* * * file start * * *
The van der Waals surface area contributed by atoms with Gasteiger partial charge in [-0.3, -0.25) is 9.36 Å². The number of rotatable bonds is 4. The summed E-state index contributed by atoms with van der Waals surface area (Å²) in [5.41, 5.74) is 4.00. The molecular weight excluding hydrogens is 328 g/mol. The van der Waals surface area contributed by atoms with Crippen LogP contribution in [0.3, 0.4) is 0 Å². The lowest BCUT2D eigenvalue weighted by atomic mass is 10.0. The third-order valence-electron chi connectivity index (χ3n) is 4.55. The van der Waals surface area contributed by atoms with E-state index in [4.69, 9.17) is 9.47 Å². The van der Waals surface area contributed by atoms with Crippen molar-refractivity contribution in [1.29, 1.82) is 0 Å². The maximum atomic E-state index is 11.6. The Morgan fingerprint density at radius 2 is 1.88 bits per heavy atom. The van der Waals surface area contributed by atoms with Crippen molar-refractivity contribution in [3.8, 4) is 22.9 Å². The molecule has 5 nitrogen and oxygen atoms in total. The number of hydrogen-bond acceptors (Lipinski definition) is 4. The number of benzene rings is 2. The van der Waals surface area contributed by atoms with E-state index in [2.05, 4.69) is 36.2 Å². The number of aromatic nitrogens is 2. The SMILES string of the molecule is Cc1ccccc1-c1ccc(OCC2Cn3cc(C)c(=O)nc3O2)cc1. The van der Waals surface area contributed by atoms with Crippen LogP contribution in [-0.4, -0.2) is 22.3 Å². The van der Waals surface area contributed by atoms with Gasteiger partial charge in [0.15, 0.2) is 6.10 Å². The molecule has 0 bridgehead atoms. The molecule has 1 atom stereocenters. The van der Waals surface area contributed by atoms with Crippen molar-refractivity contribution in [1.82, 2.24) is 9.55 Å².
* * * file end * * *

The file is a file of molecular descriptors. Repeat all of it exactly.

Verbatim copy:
The van der Waals surface area contributed by atoms with Gasteiger partial charge in [-0.3, -0.25) is 9.36 Å². The number of rotatable bonds is 4. The summed E-state index contributed by atoms with van der Waals surface area (Å²) in [5.41, 5.74) is 4.00. The molecular weight excluding hydrogens is 328 g/mol. The van der Waals surface area contributed by atoms with Crippen LogP contribution in [0.3, 0.4) is 0 Å². The lowest BCUT2D eigenvalue weighted by atomic mass is 10.0. The third-order valence-electron chi connectivity index (χ3n) is 4.55. The van der Waals surface area contributed by atoms with E-state index in [4.69, 9.17) is 9.47 Å². The van der Waals surface area contributed by atoms with Crippen molar-refractivity contribution in [1.29, 1.82) is 0 Å². The maximum atomic E-state index is 11.6. The Morgan fingerprint density at radius 2 is 1.88 bits per heavy atom. The van der Waals surface area contributed by atoms with Crippen molar-refractivity contribution in [3.8, 4) is 22.9 Å². The molecule has 5 nitrogen and oxygen atoms in total. The number of hydrogen-bond acceptors (Lipinski definition) is 4. The number of benzene rings is 2. The van der Waals surface area contributed by atoms with E-state index in [2.05, 4.69) is 36.2 Å². The number of aromatic nitrogens is 2. The SMILES string of the molecule is Cc1ccccc1-c1ccc(OCC2Cn3cc(C)c(=O)nc3O2)cc1. The van der Waals surface area contributed by atoms with Crippen LogP contribution in [-0.4, -0.2) is 22.3 Å². The van der Waals surface area contributed by atoms with Gasteiger partial charge in [0.15, 0.2) is 6.10 Å². The molecule has 0 bridgehead atoms. The molecule has 1 atom stereocenters. The van der Waals surface area contributed by atoms with Crippen molar-refractivity contribution in [1.82, 2.24) is 9.55 Å².